this point Coleman is clearly leading the advance. But KYhn's multinote momentum powers the tune with a persistent forward pitch. Both players are engaged in action and reaction, setting up signposts for one another to follow (or not), and neither dominates for very long. Sometimes Coleman's alto opens up a path with seemingly endless melodic variations and KYhn's piano trails in the horn's widening wake -- in unison with the sax or with unusual chordal accompaniment in half-time. Elsewhere, it's KYhn who pushes the tune somewhere else, and Coleman acknowledges this with a suitably buoyant, confident melody, as if he were expecting this turn all along.
Teeming with movement, Coleman's performances are often equated with freedom, because the parameters of his compositions never limit improvisational possibilities. But calling his music "free" is somewhat deceptive. While the arrangements are completely unpredictable, both uptempo and slower pieces are solidly organized with recognizable motifs. So-called ballads like "Story Writing," "Night Plans," and "Passion Cultures" resound with a restless lyricism and seem impossibly full for a two-man band. KYhn matches Coleman's soaring romantic gestures without copping to the bathos of someone like Bill Evans. It's an enigmatic gesture -- almost as if this duo has redefined, or at least revivified, the ballad into a less sedated, more proactive art. And they didn't even need a rhythm section to make it happen.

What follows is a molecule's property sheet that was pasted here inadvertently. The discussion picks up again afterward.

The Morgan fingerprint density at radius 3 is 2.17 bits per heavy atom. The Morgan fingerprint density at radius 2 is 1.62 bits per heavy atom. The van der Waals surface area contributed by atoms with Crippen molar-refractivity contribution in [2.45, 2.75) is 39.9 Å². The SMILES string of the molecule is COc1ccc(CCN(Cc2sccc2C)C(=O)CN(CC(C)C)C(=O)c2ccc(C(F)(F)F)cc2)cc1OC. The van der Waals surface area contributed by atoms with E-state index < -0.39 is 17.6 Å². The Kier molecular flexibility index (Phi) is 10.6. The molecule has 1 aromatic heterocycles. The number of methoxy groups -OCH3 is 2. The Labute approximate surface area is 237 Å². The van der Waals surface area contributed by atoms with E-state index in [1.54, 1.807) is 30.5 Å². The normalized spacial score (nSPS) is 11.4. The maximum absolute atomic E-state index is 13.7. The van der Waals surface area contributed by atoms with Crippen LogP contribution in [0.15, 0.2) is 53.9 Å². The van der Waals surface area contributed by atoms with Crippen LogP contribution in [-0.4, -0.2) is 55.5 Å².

Credit the hands-on character of the keyboard for taking up any potential rhythmic slack. Under the nimble fingertips of pianists like KYhn, as well as Abrams and Crispell, the instrument resonates like an entire marching band. Abrams' "Marching With Honor" on The Open Air Meeting is an exceptional set of duets with saxophonist-clarinetist Ehrlich, where the widely recognized spiritual godfather of the AACM maintains impeccable time with his left hand without relying on static meter. His rhythmic drive quick-shifts from deep blue notes to march beats to thunderclaps, and yet never disrupts the flow of the song.